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Drought continues in Central Texas, raises concerns over water supply

Posted at 11:50 AM, Apr 20, 2023
and last updated 2023-04-20 22:48:57-04

WACO, Texas — The summer of 2021 was a wet one in Central Texas, but that was the last time Texans saw those conditions.

"If you look over the last 10 or 15 years, we've really seen kind of a swing back and forth between droughts and floods," Aaron Abel with the Brazos River Authority told 25 News.

"Here recently, the drought is on everybody's mind."

The Brazos River Authority manages 11 reservoirs across Central Texas. Water Services Manager Aaron Abel said the drought is having different impacts in each area.

"We have Lake Granger — that reservoir is actually full right now and was releasing water for flood purposes earlier," Abel said.

"Other reservoirs like Proctor, we're on the order nine to 10 feet below full at that reservoir. Lake Belton is even greater than 14 feet below full."

"There's cause for concern because we're not used to being this low," Waco Lake Manager Mike Champagne said of water levels.

Champagne said this is the lowest Lake Waco has been in two decades, since 2003 when the city raised the lake level by seven feet.

"Raising the lake level was to give the city of Waco more drinking water," Champagne said.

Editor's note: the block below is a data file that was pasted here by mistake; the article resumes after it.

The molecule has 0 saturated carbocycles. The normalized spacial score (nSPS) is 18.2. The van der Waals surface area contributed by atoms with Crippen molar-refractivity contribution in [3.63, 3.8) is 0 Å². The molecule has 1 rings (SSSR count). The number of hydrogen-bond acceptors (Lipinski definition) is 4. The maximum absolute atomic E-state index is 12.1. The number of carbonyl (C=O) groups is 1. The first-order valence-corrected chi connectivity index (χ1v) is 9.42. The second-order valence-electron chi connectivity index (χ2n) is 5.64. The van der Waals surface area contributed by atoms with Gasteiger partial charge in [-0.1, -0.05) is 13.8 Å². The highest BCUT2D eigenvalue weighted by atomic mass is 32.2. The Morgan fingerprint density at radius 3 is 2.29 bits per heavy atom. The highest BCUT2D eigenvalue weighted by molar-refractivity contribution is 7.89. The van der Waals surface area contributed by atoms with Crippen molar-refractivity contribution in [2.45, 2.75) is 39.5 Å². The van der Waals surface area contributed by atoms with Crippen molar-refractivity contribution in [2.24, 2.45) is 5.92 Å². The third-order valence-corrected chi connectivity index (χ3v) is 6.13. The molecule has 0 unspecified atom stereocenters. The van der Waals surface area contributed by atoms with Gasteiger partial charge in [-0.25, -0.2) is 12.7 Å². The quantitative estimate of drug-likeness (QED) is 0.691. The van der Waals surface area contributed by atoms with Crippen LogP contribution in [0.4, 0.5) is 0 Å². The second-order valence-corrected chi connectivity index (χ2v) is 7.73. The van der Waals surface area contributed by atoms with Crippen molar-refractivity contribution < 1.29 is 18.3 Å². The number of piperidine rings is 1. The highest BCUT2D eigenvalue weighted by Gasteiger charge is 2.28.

"Since 2003, the normal elevation has been at 462."

That elevation is now down almost 11 feet.

"That impact is big on recreation here at the lake," Champagne said.

"We've got most of our boat ramps closed, our swim beaches all three of them are out of the water so we don't have any designated swim areas."

As the drought continues, so do concerns around the water supply. Some cities have implemented water restrictions in the last 17 months, and everyone is asked to consider limiting their usage by 5%.

"We're paying close attention to demands, what our users are using from the reservoirs and downstream to make sure every drop of water is used efficiently and for the benefit of everyone," Abel said.

Now being a month into spring, both Abel and Champagne are hopeful to see a lot of showers.

"As we end a drought, it's typically ended by a flood," Abel said.

"That equates to much above average rainfall over a short period of time. That's probably what its going to take to really end this drought."

"Hopefully in the next couple of months this is when we get our rain and early summer," Champagne added.

"All we can do is hope for more rain and we'll be ready."